"I've played a lot of real people on TV," said Lee Remick. "Jenny Jerome (Churchill's mother). Ike's driver Kay Summersby. Margaret Sullavan. Eleanor Roosevelt. But they've all been dead. This is the first live one for me--and she's in prison."
For three evenings, starting March 22, Remick will be seen as Frances Bradshaw Schreuder in NBC-TV's "Nutcracker: Money, Madness and Murder."
Schreuder is the New York socialite and patron of the arts who nine years ago persuaded her 17-year-old son Marc to kill her multimillionaire father before he could cut her out of his will. She was imprisoned for life in 1982.
The idea of a mother coercing her son to kill his grandfather was so bizarre that it motivated two authors to write books about the subject, and two networks to make movies of them. Jonathan Coleman's "At Mother's Request," with Stephanie Powers as Schreuder, aired in January as a four-hour presentation on CBS.
"Nutcracker: Money, Madness and Murder," based on Shana Alexander's best seller, runs two hours longer.
"So we really have time to build up the characters," Remick said the other day. "Frances is such a relentlessly awful person. They all were--her parents were awful, she was awful, her children were awful. Each generation seemed to pass it on.
"It's easily the best role I've ever had on TV. Usually in miniseries, events just happen to the character. In this story, she is the center of the drama; she's the one who makes things happen. A truly terrible person."
Veteran actress Remick, who has enjoyed success on stage, in movies and on TV (her one-woman show about Eleanor Roosevelt, "Eleanor: In Her Own Words," will be broadcast on PBS Monday), read the book when it was first published in hardcover. (The late Tommy Thompson did the initial research; when he died, Alexander took over the project.)
"I didn't see how it could be filmed," Remick said. "So when they sent me the script (by William Hanley), I wasn't enthusiastic. But when I read it, I was fascinated.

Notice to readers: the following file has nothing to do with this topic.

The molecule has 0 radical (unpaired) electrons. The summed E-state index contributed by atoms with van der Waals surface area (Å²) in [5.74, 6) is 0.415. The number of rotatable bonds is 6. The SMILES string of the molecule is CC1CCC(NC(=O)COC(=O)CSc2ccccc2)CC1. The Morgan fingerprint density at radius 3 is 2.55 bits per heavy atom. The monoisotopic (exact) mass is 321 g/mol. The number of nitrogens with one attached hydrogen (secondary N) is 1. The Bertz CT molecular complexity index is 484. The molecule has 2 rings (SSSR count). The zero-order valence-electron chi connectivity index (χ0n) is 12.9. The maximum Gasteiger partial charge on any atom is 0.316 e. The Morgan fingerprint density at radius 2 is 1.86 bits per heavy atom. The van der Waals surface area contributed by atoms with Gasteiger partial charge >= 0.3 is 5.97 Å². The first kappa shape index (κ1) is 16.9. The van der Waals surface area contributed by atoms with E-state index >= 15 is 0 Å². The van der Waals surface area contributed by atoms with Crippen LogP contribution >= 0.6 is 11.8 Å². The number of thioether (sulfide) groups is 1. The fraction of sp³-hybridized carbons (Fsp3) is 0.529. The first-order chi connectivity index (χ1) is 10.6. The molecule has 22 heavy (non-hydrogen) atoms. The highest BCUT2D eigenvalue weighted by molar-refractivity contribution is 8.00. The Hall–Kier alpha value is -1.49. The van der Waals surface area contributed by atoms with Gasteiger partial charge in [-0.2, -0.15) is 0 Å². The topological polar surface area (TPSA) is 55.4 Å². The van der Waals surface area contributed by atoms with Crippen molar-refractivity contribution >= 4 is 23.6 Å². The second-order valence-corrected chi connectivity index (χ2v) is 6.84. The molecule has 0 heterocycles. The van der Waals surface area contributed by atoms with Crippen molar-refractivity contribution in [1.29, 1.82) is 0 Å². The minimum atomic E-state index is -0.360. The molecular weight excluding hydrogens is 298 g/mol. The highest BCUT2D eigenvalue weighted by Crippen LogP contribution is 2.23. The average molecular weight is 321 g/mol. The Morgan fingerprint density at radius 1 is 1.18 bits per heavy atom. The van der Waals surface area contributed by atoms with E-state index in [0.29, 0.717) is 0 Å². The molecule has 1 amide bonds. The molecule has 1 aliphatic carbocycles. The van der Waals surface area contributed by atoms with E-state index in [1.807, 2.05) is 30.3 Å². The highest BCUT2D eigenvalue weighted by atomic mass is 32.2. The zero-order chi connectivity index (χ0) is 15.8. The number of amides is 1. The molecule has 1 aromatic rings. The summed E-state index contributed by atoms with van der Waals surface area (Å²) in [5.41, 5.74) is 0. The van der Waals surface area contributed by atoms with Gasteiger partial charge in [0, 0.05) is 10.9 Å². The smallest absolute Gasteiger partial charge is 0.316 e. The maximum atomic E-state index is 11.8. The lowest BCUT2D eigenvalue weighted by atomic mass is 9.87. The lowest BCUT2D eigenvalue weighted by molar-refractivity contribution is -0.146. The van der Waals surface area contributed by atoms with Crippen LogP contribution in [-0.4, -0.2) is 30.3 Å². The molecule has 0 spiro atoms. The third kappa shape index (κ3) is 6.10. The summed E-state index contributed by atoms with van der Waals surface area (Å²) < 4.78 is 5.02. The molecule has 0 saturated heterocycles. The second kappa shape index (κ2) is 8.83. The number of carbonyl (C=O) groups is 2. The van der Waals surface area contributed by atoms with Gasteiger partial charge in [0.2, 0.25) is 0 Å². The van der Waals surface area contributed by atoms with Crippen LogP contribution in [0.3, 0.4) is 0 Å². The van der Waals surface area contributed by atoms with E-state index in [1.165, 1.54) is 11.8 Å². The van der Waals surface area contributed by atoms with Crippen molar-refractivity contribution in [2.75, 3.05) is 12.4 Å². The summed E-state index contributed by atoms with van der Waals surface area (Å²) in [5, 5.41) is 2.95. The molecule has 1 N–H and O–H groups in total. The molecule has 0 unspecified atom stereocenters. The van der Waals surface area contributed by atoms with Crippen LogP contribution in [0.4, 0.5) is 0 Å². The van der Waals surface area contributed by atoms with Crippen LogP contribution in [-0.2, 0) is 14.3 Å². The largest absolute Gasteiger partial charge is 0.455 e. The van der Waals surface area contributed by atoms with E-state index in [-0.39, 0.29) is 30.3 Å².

"It's full of great character studies. You see the children from the time they were born, the way the mother influenced them. And I play her from the time she was in college until her trial."
Before filming began, Remick watched a tape of an interview that Schreuder gave in prison.
"She hated the book. She made that clear. And she hates Shana Alexander for writing it. Now she'll probably hate me. She's sure to watch the show."
Remick can't say the same for herself. When "Nutcracker" is broadcast, she will be in London, preparing for a BBC project, "The Vision" in which she will star with Dirk Bogarde. In this she plays the head of a multimillion-dollar religious network in the U.S. who seeks to blanket Europe with her programs.
"That's a great part too," she said. "A woman obsessed with power. But nothing beats Frances Bradshaw Schreuder. That woman is really evil. . . . "
ON THE MOVE: "We don't want to move," Lynn Redgrave said on the phone from New York. "But we have to."
For four months, she and Mary Tyler Moore have been appearing in A. R. Gurney's play "Sweet Sue" at the Music Box. Now they are being forced to find another theater because a new British import, "Les Liaisons Dangereuses," is moving in.
"It's a shame," said Redgrave, who has just three more months to go on her contract. "This is such a gorgeous theater. But we've been assured we'll definitely transfer."
While in New York, Redgrave has been working on a one-woman show for herself--"all I can tell is that one of the characters is a child actress who's grown old but whose voice has not changed"--and completing some more Weight Watchers TV commercials.
She has also been hoping that audiences will react better than the critics to her first movie in five years, "Morgan Stewart's Coming Home," which opened to lukewarm reviews.
Redgrave's $10-million lawsuit against Universal, alleging wrongful discharge from her TV series "House Calls" in 1981, is due to come to trial shortly, she said. The case stemmed from the brouhaha over whether she could breast-feed her then 3-week-old daughter Annabel at the studio.
QUOTE--FROM ZSA ZSA GABOR: "I've been married most of my life. And when you're married, you don't have sex. . . . "